Sunday, January 29, 2012

Salted Caramel Sauce

I have a serious relationship with salted caramel.  I love it.  And true love lasts a lifetime.
When I go to my favorite gelato place in Paris, I always pick salted caramel as one of my flavors.  Always.  The summer of 2010 I probably went to that shop at least 7 or 8 times within the span of a couple weeks, and I stayed loyal to my salted caramel.
During the first few months of medical school when I studying for exams, my stress food was Bequet sea salt caramels.  I could go through 3 to 5 in a day.  When B. came to visit in September, he recognized the importance of salted caramel in my life and he bought me a ridiculous amount, to get me through my sleepless study nights.
At Co Co Sala, a restaurant/lounge in DC, even when I go to get drinks with my friends or my sister, I order the [virgin] salted caramel hot chocolate along with whatever cocktail I'm having for the night.

So as you see, salted caramel is very dear to me.  And yet, for all this, I never made my own salted caramel.  I never thought to experiment.  Honestly, it was because I think making caramel can be a hassle.  I've made caramels that cracked before, and I take it personally when that happens.  Honestly, it's a little heart-breaking.  You put all this love into coaxing a little pot of sugar and water to cook into something lovely and then it seizes into huge sugar clumps that are impossible to dissolve and that make you want to cry.  Heart breaking.

Clearly, I get too emotionally involved when it comes to food.

But no!  I shall be brave.  I shall put my heart on the line for true love.  It is worth the risk.  Salted caramel, you shall be mine.

It was a combination of things that led to this.  First, I found a very good deal on some beautiful grey sea salt (coarse sel gris de Guérande if you're curious).  Then I had some extra heavy cream on hand, leftover from making cheesecake.  And, of course, I had a craving.  I had no more salted caramel on hand and I wasn't going to go out and buy some.  So I decided to try.  And now I can't believe I waited all this time to discover this.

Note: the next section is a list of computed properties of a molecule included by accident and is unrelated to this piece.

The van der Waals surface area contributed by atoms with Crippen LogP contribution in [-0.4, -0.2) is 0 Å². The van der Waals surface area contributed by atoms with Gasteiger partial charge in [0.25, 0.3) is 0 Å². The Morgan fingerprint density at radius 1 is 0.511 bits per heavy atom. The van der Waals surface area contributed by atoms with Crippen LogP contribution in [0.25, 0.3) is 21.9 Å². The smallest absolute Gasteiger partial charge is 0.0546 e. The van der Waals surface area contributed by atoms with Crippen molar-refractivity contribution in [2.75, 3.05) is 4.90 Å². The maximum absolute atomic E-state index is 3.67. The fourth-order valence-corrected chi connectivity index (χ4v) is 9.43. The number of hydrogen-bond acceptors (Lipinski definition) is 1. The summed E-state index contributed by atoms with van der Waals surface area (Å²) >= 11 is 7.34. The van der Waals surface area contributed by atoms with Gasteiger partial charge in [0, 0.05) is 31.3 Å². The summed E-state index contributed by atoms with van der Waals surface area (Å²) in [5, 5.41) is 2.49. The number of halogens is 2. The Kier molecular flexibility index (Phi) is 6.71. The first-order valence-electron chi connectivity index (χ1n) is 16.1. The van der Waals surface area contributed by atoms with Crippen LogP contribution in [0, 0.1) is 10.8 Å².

If you only make one caramel recipe all your life, let the recipe below be it.  Really.  I know caramels can be intimidating, I know salted caramel can sometimes seem like it's not worth the hype, I know I have a habit of telling you readers you have to try the recipes I post here.  But honestly, this is so worth it.  It will only take a few minutes and four simple ingredients, and when I say "ingredients," one of them is water.  That's it.  And then bliss, love, and happiness will be all yours.

You can eat this caramel sauce with everything.  Apples.  Crackers.  Pears.  Vanilla ice cream.  This may sound crazy, but I even used it to glaze some ribs the other day.  Tasted fantastic.  You can also use this to make amazing hot chocolate.  Just stir a spoonful or two into a glass of hot milk and cocoa.

And.  And.  If you feel so inclined, you can use this sauce to make an incredible salted caramel frosting.  Yes.  I'm going to hold off on sharing that recipe for you just yet (because it's also going to be accompanied by a recipe for salted caramel cupcakes), but let me tell you this: oh. my. god.

C'mon, how can you resist?

Monday, January 23, 2012

Chúc Mừng Năm Mới - Celebrating the Lunar New Year

I very rarely write about my Vietnamese heritage, but that is not to say it isn't important to me.  I was raised with Vietnamese lullabies, Vietnamese food, and constant reminders at home to nói tiếng việt nam! ("speak Vietnamese!").  Thrice my parents took me to visit their homeland; I loved it every time.  And every year, at the end of January or beginning of February, I celebrate the Lunar New Year.

For the fourth year in a row now, I am celebrating Tết, the Vietnamese Lunar New Year, without my family.  But this year, for the first time ever, I set out to follow the tradition to rước ông bà về ăn Tết (bring the ancestors home to celebrate the new year).  It is hard to explain how meaningful it really is to someone who was not raised with this, the action of setting out flowers, fruit, food, tea, and incense to cúng Tết, but I have missed it every single year that I have not been home.  It is hard when you are on your own to carry on the traditions that you are used to having your parents carry out for you, but I think it's a necessity.